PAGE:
- - Monday, April 11, 2016

Hot dogs, beer and football go together like peanuts and Crackerjacks at the baseball game, an all-American combination at stadiums on Saturday and Sunday afternoons in autumn. But dope on the gridiron? Say it ain’t so, Joe.

But in keeping with Colorado’s legalizing of recreational marijuana, there’s a move afoot to relabel Denver’s Sports Authority Field at Mile High Stadium with an even more weed-oriented name. You might think “Mile High Stadium” could hardly be improved on as the description of a venue for the ultimate reefer high. But the state’s marijuana industry wants to get higher than a mere collection of small pot shops.

Native Roots, a company that operates 14 dispensaries for both “medical” and recreational marijuana across Colorado, is eager to bid millions of dollars to put its name on the stadium, now officially called Sports Authority Field at Mile High Stadium, though nearly everybody still calls it Mile High. The stadium stands 5,280 feet above sea level, exactly a mile, to the inch.

“We have a ton of pride in the Broncos, we’re a large corporation in Colorado,” boasts Native Roots’ founding partner, Rhett Jordan. With Sports Authority in bankruptcy, Native Roots is waiting in the wings to buy up the stadium’s naming rights if Sports Authority, which sounds like a government bureaucracy but isn’t, can’t come up with $6 million in August to keep the name.

The Broncos are hoping somebody besides Native Roots can find the money, because as the American culture embraces everything sordid, unethical and hurtful, the club is nevertheless obligated to follow the National Football League’s squeaky-clean rules mandating suspension for players who openly puff the weed.



Ambiguity in the law leads to paralysis in enforcement. Twenty-four states and the District of Columbia have enacted “medical marijuana laws,” and the state of Washington has joined Colorado in legalizing recreational pot. But federal law survives, making it a crime “for any person to knowingly or intentionally manufacture, distribute, dispense, or possess marijuana.” The word “knowingly” might be a loophole to be exploited by a clever lawyer, since someone in a marijuana stupor rarely knows anything. The Obama administration, which clearly doesn’t want to enforce that law, has urged the Department of Justice to make a greater effort to “monitor the effects of legalization.”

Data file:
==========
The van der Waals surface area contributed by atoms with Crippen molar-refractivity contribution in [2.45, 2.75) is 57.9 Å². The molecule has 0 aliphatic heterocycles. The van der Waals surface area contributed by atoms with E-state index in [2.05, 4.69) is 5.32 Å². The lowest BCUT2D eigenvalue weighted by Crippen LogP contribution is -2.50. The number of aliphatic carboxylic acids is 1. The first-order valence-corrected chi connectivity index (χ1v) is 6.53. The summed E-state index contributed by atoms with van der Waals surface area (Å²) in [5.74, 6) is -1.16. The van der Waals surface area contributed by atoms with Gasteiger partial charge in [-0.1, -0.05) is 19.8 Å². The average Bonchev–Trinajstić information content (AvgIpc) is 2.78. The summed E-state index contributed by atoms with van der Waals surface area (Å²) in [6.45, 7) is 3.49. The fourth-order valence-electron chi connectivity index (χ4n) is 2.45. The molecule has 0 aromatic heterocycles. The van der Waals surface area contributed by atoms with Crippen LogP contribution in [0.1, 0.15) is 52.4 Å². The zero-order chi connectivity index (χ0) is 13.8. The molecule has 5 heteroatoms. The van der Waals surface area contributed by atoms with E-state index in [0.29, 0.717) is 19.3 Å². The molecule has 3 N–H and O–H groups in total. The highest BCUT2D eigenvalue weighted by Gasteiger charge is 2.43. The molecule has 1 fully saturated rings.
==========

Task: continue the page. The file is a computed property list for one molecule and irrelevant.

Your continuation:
A representative of the Government Accountability Office told the U.S. Senate Caucus on International Narcotics Control last week that the Justice Department does not see a benefit in documenting how the department would monitor the effects of state marijuana legalization relative to earlier guidance on the law. Why should the government enforce a law that some people don’t like? The law, as Mr. Bumble famously observed in Charles Dickens’ “Oliver Twist,” is “a idiot, a ass.”

Once upon a time, common sense dictated setting a proper example for the young, and the clever and the wise could live the high life, correctly defined. But in the America transformed by Barack Obama, both vice and virtue are served a la carte.

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